Scientists probe ancient history of the East Antarctic Ice Sheet and find unsettling news about sea level rise

The eastern Antarctic Wilkes Basin ice sheet seems to have receded during a warming event about 400,000 years ago—such a loss could add an additional 13 feet to sea level rise in the future.

Researchers have found evidence of ice loss from Wilkes Basin in eastern Antarctica during a climate warming event 400,000 years ago, which suggests that parts of the East Antarctic ice sheet could be lost to modern warming trends—ultimately resulting in an additional 13 feet of sea level rise.


Scientists believe that over the last few million years, Earth's climate has oscillated between cooler periods when ice sheets spread across the poles and warmer periods when those ice sheets partially melted and sea levels rose. Climate scientists study these warmer periods hoping to refine climate models and make better predictions about the future impacts of human-caused climate change.

While the ice sheets of Greenland and western Antarctica have long been identified as vulnerable to climate change and drivers of sea level rise, the status of the East Antarctic Ice Sheet, the largest freshwater reservoir in the world, has been more ambiguous, with some suggestion that it has been stable for millions of years and resisted past warming events.

However, in a Nature paper published today, a team of researchers present evidence that the ice sheet covering Wilkes Basin in East Antarctica receded roughly 435 miles during the Marine Isotopic Stage 11, a particularly long period of warming that occurred roughly 400,000 ago. During this time, the Earth's average temperature increased between one and two degrees Celsius, an increase comparable to modern climate change projections.

Sea level rise happens relatively slowly—the global average sea level has risen about nine inches over the past 140 years, according to the National Oceanic and Atmospheric Administration.

But the finding that the Wilkes Basin is less stable than originally thought substantially adds to the problem—experts estimate that over the coming centuries the combined ice sheets of Greenland, western Antarctica, and, now, the Wilkes Basin, could cause sea levels to rise by 42 feet.

"For a long time now, it's been very difficult to reconstruct…what's happened to ice sheets in response to warming events," Terrence Blackburn, assistant professor of Earth and planetary sciences at University of California, Santa Cruz and lead author on the new paper, told EHN. "As soon as those glaciers re-advance during that cold period, they would cover up and destroy all that evidence. But what we have found is that there is another…archive of how long the ice has been stable."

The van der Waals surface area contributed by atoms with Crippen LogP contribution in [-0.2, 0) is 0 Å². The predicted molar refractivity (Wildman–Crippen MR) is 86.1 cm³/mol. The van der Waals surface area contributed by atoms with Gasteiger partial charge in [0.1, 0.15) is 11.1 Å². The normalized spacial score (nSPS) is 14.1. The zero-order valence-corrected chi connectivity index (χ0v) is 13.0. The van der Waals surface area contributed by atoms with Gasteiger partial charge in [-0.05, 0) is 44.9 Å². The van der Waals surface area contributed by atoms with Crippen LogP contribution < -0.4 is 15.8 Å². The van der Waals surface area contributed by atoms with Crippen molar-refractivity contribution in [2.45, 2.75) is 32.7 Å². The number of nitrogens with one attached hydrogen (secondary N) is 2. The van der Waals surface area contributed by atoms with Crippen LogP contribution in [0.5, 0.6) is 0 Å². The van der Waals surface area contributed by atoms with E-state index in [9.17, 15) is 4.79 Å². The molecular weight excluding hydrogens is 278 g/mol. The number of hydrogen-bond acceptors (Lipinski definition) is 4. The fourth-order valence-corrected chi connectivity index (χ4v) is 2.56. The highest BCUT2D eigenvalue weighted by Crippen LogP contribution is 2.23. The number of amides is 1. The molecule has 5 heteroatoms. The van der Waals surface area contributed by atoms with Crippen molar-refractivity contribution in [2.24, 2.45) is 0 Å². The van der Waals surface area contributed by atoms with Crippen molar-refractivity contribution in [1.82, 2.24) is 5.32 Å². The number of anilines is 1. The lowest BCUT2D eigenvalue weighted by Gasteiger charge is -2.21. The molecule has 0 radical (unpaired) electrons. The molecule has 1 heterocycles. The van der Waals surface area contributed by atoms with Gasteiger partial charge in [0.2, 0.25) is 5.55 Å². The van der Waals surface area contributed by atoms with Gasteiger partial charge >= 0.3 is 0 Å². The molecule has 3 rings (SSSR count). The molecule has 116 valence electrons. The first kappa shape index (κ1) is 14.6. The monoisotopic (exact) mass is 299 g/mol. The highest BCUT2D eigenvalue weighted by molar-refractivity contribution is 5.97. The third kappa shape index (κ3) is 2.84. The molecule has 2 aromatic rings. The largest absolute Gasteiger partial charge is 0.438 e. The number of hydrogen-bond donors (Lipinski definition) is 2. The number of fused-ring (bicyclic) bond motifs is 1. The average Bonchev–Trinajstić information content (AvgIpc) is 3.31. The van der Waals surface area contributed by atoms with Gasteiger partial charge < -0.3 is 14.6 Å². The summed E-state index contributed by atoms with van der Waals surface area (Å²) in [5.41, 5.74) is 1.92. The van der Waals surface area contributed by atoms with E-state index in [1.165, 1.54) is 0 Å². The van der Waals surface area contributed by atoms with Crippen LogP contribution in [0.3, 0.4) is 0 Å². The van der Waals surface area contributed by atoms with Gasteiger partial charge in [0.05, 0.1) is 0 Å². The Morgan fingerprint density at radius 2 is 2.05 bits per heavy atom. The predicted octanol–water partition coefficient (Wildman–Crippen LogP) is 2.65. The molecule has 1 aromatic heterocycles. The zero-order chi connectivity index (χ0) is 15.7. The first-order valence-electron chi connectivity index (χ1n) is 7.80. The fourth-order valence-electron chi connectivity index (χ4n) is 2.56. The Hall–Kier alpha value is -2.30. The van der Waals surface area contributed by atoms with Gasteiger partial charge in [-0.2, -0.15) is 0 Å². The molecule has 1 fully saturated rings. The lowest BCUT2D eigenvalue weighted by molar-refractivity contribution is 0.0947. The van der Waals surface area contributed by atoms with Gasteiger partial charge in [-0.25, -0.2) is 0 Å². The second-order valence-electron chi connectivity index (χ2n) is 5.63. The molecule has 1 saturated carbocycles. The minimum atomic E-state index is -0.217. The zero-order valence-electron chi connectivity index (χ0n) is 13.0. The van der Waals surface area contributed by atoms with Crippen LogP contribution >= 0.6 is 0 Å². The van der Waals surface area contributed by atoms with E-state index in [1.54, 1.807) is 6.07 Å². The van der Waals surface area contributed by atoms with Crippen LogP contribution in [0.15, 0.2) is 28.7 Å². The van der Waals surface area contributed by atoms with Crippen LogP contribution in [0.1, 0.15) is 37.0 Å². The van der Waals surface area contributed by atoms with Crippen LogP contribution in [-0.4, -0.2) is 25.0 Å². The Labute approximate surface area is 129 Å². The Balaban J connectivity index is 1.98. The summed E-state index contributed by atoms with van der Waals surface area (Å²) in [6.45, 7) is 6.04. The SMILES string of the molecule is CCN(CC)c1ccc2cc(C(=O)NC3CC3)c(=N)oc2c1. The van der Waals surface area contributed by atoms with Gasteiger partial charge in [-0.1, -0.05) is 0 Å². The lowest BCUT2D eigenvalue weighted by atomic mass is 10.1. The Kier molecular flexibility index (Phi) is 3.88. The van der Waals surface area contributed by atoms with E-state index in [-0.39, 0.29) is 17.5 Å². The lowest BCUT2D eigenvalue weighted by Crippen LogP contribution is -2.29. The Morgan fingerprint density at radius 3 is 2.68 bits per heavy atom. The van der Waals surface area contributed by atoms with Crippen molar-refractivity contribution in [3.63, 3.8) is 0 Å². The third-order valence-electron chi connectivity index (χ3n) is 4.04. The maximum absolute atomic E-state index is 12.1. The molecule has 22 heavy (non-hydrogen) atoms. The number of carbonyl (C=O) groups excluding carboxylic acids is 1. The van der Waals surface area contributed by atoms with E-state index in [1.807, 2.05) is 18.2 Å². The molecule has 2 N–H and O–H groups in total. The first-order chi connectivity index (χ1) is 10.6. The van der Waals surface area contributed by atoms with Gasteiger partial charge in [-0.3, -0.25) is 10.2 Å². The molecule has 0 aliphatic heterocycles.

Blackburn's team used an analysis of uranium isotopes in mineral samples dated from different times in Wilkes Basin history to create a timeline of glacier advance and retreat. Water, which typically contains trace amounts of uranium, naturally becomes enriched with a specific isotope of uranium, uranium-234, because of interactions between the water and rocks.

If this water is in a free-flowing source, like a stream, the uranium isotope gets diluted and never builds up. However, the researchers found that water trapped under glaciers will build up high levels of the uranium isotope.

This water will refreeze at the edges of the glacier and its minerals will all precipitate out, forming opal and calcite deposits. The uranium-234 content of the glacier water is effectively recorded inside these deposits. By locating and dating the deposits, researchers can learn what the isotopic makeup of the subglacial water was at the time the deposit was formed.

The researchers found that during the Marine Isotopic Stage 11, uranium-234 enrichment levels dropped, and then began to slowly build back up.

The researchers believe the decline in uranium-234 enrichment occurred as glacial waters in the Wilkes Basin were flushed out by melting ice and sea water. But then, as temperatures cooled, the glacier began to reestablish itself and sequester enriched water in the Basin once again.

"People haven't really used this technique to infer retreat of the margins of the ice sheets before, so it's really cutting edge in that sense," Andrea Dutton, a paleoceanographer at University of Wisconsin-Madison and expert in sea level change who was not involved with the study, told EHN.

She added that, like areas of concern in western Antarctica, the Wilkes Basin ice sheet sits on ground that is below sea level. This structure makes glaciers more prone to melting as ocean water warms.

"Understanding how susceptible these vulnerable parts of the ice sheet, these marine base portions are is the biggest question right now in terms of providing accurate sea level projections for the future," said Dutton.

Robert Kopp, director of the Rutgers Institute of Earth, Ocean & Atmospheric Sciences who was not involved with the study, said that other areas of Antarctica, such as the Antarctic Peninsula and Thwaites Glacier, face a more near-term threat than Wilkes Basin, but that future melting in eastern Antarctica could be catalyzed by decisions that humanity makes today.

"What this is really about is…sea level commitment," he told EHN. "That is, if we warm the planet up two degrees, how much sea level rise do we expect to see over the coming many centuries to millennia as a result of that? What is the world we are creating for our descendants?"

Banner photo: The Matusevich Glacier flows toward the coast of East Antarctica. (Credit: NASA)

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